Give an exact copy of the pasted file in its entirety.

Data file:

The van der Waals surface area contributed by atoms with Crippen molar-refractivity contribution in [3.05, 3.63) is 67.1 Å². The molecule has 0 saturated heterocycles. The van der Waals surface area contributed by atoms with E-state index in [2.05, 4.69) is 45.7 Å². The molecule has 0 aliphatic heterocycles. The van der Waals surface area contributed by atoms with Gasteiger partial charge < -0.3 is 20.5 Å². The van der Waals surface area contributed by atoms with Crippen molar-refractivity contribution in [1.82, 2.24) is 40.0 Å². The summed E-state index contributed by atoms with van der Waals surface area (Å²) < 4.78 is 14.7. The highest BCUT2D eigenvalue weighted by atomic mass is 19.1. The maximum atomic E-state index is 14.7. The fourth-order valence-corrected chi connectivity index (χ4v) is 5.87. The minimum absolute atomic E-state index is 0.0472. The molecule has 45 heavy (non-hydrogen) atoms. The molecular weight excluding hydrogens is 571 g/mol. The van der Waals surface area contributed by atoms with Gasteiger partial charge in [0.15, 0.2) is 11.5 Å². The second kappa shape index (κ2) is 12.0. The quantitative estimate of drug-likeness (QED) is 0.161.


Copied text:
The van der Waals surface area contributed by atoms with Crippen molar-refractivity contribution in [3.05, 3.63) is 67.1 Å². The molecule has 0 saturated heterocycles. The van der Waals surface area contributed by atoms with E-state index in [2.05, 4.69) is 45.7 Å². The molecule has 0 aliphatic heterocycles. The van der Waals surface area contributed by atoms with Gasteiger partial charge < -0.3 is 20.5 Å². The van der Waals surface area contributed by atoms with Crippen molar-refractivity contribution in [1.82, 2.24) is 40.0 Å². The summed E-state index contributed by atoms with van der Waals surface area (Å²) < 4.78 is 14.7. The highest BCUT2D eigenvalue weighted by atomic mass is 19.1. The maximum atomic E-state index is 14.7. The fourth-order valence-corrected chi connectivity index (χ4v) is 5.87. The minimum absolute atomic E-state index is 0.0472. The molecule has 45 heavy (non-hydrogen) atoms. The molecular weight excluding hydrogens is 571 g/mol. The van der Waals surface area contributed by atoms with Gasteiger partial charge in [0.15, 0.2) is 11.5 Å². The second kappa shape index (κ2) is 12.0. The quantitative estimate of drug-likeness (QED) is 0.161.